A urate gene-by-diuretic interaction and gout risk in participants with hypertension

Results from the ARIC study

Mara Ann McAdams Demarco, Janet W. Maynard, Alan Baer, Linda W. Kao, Anna Kottgen, Josef Coresh

Research output: Contribution to journalArticle

Abstract

Objective: To test for a urate gene-by-diuretic interaction on incident gout. Methods: The Atherosclerosis Risk in Communities Study is a prospective population-based cohort of 15 792 participants recruited from four US communities (1987-1989). Participants with hypertension and available single nucleotide polymorphism (SNP) genotype data were included. A genetic urate score (GUS) was created from common urate-associated SNPs for eight genes. Gout incidence was self-reported. Using logistic regression, the authors estimated the adjusted OR of incident gout by diuretic use, stratified by GUS median. Results: Of 3524 participants with hypertension, 33% used a diuretic and 3.1% developed gout. The highest 9-year cumulative incidence of gout was in those with GUS above the median and taking a thiazide or loop diuretic (6.3%). Compared with no thiazide or loop diuretic use, their use was associated with an OR of 0.40 (95% CI 0.14 to 1.15) among those with a GUS below the median and 2.13 (95% CI 1.23 to 3.67) for those with GUS above the median; interaction p=0.006. When investigating the genes separately, SLC22A11 and SLC2A9 showed a significant interaction, consistent with the former encoding an organic anion/dicarboxylate exchanger, which mediates diuretic transport in the kidney. Conclusions: Participants who were genetically predisposed to hyperuricaemia were susceptible to developing gout when taking thiazide or loop diuretics, an effect not evident among those without a genetic predisposition. These findings argue for a potential benefit of genotyping individuals with hypertension to assess gout risk, relative in part to diuretic use.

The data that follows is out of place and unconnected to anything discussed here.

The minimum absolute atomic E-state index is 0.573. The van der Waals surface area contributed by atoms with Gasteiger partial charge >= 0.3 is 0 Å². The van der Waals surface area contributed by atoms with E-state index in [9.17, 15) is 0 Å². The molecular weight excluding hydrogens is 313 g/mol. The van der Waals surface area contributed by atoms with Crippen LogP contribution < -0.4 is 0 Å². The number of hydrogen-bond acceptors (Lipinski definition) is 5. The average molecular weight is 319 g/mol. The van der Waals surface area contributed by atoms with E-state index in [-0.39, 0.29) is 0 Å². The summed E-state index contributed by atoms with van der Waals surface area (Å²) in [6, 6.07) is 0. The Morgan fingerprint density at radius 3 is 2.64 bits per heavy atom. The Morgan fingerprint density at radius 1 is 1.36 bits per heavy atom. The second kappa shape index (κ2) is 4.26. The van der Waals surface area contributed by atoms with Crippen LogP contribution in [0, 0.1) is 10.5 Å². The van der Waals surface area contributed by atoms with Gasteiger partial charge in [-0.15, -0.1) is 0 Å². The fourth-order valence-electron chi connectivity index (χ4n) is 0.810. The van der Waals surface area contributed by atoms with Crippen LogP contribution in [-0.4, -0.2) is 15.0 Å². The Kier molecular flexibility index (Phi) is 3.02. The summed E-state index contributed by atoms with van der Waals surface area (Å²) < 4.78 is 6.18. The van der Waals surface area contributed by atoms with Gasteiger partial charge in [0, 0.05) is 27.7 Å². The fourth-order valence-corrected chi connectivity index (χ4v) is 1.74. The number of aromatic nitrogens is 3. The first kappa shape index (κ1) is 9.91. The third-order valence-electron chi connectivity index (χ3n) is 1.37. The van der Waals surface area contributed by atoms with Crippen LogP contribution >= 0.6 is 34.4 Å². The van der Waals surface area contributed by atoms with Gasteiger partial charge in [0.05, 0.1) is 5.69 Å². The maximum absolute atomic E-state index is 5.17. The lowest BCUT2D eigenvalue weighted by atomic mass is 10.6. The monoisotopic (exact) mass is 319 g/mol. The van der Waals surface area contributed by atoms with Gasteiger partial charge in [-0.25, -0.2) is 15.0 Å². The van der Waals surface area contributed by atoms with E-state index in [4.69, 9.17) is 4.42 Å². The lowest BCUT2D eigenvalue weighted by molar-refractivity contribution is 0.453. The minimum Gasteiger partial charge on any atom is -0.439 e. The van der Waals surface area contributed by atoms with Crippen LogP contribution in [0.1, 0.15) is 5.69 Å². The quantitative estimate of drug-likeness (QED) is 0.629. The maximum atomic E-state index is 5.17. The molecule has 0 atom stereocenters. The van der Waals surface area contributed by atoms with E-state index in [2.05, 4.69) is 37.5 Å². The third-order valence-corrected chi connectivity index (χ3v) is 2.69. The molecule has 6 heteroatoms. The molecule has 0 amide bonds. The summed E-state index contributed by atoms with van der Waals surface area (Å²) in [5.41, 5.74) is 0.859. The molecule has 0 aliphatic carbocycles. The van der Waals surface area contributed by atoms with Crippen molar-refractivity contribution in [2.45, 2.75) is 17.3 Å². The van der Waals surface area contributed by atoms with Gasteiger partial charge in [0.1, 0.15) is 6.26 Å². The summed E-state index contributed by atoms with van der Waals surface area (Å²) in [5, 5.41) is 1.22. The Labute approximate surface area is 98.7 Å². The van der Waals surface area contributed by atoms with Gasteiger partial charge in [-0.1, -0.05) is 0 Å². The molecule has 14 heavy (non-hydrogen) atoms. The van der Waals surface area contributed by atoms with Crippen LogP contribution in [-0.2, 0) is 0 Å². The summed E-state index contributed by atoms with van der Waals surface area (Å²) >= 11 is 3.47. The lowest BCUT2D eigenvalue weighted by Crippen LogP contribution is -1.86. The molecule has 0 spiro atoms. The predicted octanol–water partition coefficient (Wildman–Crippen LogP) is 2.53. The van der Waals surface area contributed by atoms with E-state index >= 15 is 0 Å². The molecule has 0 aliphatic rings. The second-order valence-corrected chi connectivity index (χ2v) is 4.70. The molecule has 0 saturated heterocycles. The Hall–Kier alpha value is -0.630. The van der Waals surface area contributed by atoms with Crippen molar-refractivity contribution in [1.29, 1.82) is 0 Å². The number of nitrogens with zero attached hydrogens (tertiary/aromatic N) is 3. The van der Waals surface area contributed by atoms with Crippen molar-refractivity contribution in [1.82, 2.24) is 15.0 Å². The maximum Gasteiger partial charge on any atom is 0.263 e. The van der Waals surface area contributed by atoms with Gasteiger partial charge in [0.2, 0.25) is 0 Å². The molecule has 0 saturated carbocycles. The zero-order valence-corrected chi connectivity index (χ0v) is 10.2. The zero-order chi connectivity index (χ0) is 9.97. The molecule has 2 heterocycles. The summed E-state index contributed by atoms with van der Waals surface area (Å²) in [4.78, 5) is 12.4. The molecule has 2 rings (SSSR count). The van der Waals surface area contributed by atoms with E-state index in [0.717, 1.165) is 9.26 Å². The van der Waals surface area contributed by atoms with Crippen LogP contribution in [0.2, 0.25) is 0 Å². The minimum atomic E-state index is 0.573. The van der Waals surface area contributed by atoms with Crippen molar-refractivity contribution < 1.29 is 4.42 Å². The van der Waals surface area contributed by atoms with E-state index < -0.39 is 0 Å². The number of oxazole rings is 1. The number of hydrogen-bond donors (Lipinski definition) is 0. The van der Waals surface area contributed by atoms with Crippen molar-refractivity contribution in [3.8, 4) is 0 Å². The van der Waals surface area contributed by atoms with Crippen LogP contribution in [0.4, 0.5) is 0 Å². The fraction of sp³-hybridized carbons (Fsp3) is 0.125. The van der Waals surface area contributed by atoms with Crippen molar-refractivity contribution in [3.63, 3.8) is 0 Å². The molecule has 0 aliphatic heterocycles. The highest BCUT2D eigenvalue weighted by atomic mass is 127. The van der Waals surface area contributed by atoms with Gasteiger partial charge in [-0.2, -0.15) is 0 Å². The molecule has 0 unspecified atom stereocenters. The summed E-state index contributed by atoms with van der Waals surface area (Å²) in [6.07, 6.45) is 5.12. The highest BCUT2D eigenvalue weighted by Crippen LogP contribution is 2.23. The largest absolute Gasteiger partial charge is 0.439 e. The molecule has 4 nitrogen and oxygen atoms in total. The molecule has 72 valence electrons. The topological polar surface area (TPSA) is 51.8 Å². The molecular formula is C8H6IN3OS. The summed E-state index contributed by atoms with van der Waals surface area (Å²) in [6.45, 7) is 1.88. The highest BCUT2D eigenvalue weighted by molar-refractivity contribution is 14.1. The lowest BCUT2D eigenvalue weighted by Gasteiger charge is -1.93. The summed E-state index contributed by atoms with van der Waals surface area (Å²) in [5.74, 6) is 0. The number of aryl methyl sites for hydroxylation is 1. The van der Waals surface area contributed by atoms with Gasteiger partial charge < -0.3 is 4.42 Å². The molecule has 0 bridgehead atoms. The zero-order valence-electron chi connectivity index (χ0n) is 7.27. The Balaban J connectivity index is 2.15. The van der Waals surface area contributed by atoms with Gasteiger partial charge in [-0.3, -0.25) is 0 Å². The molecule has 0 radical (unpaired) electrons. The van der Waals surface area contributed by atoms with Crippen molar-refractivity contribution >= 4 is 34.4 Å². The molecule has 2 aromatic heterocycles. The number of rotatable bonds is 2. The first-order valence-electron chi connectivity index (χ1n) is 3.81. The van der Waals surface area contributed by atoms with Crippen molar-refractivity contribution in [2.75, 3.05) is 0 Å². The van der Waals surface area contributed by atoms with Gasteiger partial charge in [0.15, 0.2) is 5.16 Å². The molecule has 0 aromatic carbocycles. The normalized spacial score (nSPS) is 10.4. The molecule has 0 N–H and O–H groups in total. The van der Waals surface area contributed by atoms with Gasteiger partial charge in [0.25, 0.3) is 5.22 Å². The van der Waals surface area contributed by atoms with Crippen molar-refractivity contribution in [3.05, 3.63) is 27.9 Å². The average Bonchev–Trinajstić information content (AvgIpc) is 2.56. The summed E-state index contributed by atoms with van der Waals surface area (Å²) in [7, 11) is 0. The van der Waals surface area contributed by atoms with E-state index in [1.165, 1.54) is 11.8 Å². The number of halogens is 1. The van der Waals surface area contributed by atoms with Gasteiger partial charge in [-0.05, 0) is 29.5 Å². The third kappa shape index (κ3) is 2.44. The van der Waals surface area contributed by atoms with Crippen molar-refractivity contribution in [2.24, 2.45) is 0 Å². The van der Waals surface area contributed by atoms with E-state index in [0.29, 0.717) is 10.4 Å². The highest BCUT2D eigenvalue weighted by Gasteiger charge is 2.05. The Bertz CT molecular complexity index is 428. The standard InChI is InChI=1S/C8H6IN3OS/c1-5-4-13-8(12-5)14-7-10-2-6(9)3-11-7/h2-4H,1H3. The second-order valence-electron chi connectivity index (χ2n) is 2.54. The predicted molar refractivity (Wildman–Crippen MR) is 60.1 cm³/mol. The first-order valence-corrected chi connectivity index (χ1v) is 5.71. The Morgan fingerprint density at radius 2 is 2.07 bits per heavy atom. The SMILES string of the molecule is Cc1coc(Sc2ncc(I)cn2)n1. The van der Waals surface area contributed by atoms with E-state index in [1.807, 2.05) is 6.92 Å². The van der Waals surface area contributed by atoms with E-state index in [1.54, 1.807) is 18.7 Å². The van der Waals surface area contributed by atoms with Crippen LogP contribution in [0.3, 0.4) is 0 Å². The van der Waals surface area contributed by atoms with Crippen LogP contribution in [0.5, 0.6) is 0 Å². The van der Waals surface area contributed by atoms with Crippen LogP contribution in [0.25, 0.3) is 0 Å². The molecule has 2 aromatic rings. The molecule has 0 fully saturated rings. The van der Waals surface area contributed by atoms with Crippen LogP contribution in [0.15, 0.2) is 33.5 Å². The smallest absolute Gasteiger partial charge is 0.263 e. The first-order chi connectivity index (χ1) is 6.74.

Original languageEnglish (US)
Pages (from-to)701-706
Number of pages6
JournalAnnals of the Rheumatic Diseases
Volume72
Issue number5
DOIs
StatePublished - May 2013

Fingerprint

Gout
Uric Acid
Diuretics
Genes
Hypertension
Sodium Potassium Chloride Symporter Inhibitors
Sodium Chloride Symporter Inhibitors
Single Nucleotide Polymorphism
Incidence
Genetic Predisposition to Disease
Polymorphism
Anions
Logistics
Atherosclerosis
Nucleotides
Logistic Models
Genotype
Kidney
Population

ASJC Scopus subject areas

  • Rheumatology
  • Immunology
  • Biochemistry, Genetics and Molecular Biology(all)
  • Immunology and Allergy

Cite this

A urate gene-by-diuretic interaction and gout risk in participants with hypertension : Results from the ARIC study. / McAdams Demarco, Mara Ann; Maynard, Janet W.; Baer, Alan; Kao, Linda W.; Kottgen, Anna; Coresh, Josef.

In: Annals of the Rheumatic Diseases, Vol. 72, No. 5, 05.2013, p. 701-706.

Research output: Contribution to journalArticle

@article{cd5c5b2ec0824439b586d2b3c5ced036,
title = "A urate gene-by-diuretic interaction and gout risk in participants with hypertension: Results from the ARIC study",